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Hyper temporal NDVI images for modelling and prediction the habitat distribution of Balkan green lizard (Lacerta trilineata): Case study: Crete (Greece)

Taheri, Shirin (2010) Hyper temporal NDVI images for modelling and prediction the habitat distribution of Balkan green lizard (Lacerta trilineata): Case study: Crete (Greece).

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Abstract:In the study of species environment relationship, it would be desirable to find predictors those can better explain the habitat characteristics of the species. One of the main problems in habitat distribution modelling is missing covariates (i.e. limiting predictors), reflecting lack of knowledge which environmental factor constrain the distribution of species. This study aims to model the temporal pattern of vegetation dynamic, to explain the geographical distribution of the reptile species. The Balkan green lizard (Lacerta trilineata) in Crete Island, Greece was selected as the case study. The ISODATA clustering algorithm was used to recognize the temporal vegetation dynamic pattern. The separability divergence method was employed to identify the appropriate number of classes based on spatio-temporal patterns of vegetation. The 81 observation points of the species occurrences were provided from Natural History Museum of Crete and field work data collection. Classified hyper-temporal NDVI in addition with other environmental variables (e.g. climate data, soil, etc.) were used as biophysical features of the ecosystem. The predictability of classified hyper-temporal NDVI images was investigated by comparing the performance of models based on different combination of variables. For each predictor variable alone, regularize training gain calculated to see the drop in gain when the variable is omitted from the full model. The results show that the classified hyper temporal NDVI can significantly improve the predictability of the model. In all developed models, hyper-temporal NDVI emerged as the most important predictor. The result indicates when NDVI is omitted from the model, the training gain significantly decrease, which suggests it contained the most useful information that are not presented in the other variables. The result indicates strong relationship between some NDVI classes and high probability occurrence of the species. Considering these results the probability of species occurrence was highest in sites, where shrubs and rocks were dominant, or in old olive plantations and abandoned agriculture.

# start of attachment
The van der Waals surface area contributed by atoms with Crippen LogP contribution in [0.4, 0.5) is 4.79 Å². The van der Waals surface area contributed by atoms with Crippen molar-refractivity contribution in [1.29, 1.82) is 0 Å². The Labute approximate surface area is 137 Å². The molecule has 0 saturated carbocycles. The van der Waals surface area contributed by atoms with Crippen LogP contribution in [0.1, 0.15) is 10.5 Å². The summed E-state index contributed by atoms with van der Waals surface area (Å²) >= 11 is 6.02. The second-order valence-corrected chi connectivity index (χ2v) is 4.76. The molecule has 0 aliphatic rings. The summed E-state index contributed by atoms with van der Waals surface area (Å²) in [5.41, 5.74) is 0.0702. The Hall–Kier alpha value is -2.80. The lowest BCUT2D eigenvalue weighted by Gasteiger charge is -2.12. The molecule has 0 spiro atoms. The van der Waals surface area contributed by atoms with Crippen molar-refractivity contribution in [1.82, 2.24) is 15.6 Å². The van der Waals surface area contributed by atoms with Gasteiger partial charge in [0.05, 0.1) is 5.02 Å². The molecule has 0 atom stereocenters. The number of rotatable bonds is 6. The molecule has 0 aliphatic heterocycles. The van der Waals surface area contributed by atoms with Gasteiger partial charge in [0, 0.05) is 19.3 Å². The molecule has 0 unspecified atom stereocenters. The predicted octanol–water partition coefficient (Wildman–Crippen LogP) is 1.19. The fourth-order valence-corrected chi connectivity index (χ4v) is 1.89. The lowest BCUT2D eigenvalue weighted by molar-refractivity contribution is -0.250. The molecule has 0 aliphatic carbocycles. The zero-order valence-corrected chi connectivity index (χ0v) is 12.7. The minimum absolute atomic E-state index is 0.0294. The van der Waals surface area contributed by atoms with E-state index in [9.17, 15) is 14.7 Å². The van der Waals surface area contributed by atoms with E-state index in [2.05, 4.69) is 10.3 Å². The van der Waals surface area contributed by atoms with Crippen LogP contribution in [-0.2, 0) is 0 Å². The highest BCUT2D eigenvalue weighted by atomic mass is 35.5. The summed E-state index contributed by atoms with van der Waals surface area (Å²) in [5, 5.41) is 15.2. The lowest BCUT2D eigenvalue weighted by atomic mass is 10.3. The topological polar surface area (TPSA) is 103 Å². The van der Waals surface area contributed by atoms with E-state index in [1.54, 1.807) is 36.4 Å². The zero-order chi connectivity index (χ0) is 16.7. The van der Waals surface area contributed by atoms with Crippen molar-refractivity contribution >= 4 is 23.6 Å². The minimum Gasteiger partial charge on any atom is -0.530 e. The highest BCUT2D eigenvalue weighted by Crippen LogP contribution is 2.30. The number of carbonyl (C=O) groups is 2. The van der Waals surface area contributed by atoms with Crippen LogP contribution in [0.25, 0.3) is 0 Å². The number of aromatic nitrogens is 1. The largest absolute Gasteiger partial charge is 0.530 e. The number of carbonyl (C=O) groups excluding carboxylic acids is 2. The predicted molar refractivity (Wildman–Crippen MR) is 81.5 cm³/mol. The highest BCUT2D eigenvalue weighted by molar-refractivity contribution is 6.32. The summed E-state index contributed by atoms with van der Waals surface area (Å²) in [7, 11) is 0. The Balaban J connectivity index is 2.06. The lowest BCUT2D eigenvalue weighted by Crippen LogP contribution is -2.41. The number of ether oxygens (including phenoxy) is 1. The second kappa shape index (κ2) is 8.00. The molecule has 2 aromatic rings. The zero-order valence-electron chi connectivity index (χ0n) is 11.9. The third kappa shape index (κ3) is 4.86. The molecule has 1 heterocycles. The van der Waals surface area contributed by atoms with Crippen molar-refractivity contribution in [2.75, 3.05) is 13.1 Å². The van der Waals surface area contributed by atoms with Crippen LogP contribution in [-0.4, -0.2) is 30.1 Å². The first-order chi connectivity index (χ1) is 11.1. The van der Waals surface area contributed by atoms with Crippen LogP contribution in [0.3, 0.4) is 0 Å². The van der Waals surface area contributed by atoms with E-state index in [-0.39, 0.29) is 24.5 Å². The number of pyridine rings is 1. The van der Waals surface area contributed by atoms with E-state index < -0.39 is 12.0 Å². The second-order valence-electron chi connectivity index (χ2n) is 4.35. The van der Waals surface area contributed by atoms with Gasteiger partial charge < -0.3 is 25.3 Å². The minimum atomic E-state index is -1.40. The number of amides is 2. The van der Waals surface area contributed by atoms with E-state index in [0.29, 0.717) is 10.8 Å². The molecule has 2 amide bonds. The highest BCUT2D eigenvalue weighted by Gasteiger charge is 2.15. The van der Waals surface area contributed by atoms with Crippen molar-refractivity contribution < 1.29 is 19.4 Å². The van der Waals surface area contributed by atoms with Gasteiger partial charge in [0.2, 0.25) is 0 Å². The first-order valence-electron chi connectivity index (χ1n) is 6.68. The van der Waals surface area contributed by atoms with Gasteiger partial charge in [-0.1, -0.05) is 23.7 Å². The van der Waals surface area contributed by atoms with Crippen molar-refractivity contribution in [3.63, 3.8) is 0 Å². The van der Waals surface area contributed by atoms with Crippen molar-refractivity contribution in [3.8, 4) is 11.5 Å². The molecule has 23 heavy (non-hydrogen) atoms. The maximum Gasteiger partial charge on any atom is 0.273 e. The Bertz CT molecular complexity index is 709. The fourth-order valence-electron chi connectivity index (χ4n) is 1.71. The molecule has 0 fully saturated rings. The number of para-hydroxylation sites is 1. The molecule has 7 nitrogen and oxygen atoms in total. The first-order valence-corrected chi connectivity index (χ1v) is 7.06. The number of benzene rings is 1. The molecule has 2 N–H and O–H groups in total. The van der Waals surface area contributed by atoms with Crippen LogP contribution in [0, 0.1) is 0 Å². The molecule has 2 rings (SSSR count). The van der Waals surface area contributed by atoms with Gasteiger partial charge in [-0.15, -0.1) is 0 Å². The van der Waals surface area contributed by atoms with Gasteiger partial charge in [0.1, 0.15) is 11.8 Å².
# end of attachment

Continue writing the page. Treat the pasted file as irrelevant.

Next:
Item Type:Essay (Master)
Faculty:ITC: Faculty of Geo-information Science and Earth Observation
Programme:Geoinformation Science and Earth Observation MSc (75014)
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